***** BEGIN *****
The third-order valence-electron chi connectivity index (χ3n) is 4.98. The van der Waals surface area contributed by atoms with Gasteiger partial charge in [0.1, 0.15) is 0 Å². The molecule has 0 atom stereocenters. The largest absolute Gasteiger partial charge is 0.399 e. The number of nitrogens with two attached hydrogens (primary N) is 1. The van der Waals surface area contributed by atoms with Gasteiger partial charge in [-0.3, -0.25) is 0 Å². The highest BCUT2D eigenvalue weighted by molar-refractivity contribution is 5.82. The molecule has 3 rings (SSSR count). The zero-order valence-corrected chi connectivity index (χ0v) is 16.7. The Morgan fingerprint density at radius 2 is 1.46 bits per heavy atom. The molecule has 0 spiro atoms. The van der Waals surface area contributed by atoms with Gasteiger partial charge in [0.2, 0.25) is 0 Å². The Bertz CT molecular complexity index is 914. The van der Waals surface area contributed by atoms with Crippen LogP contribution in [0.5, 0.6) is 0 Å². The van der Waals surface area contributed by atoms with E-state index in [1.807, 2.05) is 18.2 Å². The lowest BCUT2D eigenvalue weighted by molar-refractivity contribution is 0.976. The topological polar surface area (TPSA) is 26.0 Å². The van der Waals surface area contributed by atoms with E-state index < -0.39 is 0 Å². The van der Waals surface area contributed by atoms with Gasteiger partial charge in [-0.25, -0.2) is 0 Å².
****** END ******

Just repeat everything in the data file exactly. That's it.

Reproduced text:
The third-order valence-electron chi connectivity index (χ3n) is 4.98. The van der Waals surface area contributed by atoms with Gasteiger partial charge in [0.1, 0.15) is 0 Å². The molecule has 0 atom stereocenters. The largest absolute Gasteiger partial charge is 0.399 e. The number of nitrogens with two attached hydrogens (primary N) is 1. The van der Waals surface area contributed by atoms with Gasteiger partial charge in [-0.3, -0.25) is 0 Å². The highest BCUT2D eigenvalue weighted by molar-refractivity contribution is 5.82. The molecule has 3 rings (SSSR count). The zero-order valence-corrected chi connectivity index (χ0v) is 16.7. The Morgan fingerprint density at radius 2 is 1.46 bits per heavy atom. The molecule has 0 spiro atoms. The van der Waals surface area contributed by atoms with Gasteiger partial charge in [0.2, 0.25) is 0 Å². The Bertz CT molecular complexity index is 914. The van der Waals surface area contributed by atoms with Crippen LogP contribution in [0.5, 0.6) is 0 Å². The van der Waals surface area contributed by atoms with E-state index in [1.807, 2.05) is 18.2 Å². The lowest BCUT2D eigenvalue weighted by molar-refractivity contribution is 0.976. The topological polar surface area (TPSA) is 26.0 Å². The van der Waals surface area contributed by atoms with E-state index < -0.39 is 0 Å². The van der Waals surface area contributed by atoms with Gasteiger partial charge in [-0.25, -0.2) is 0 Å².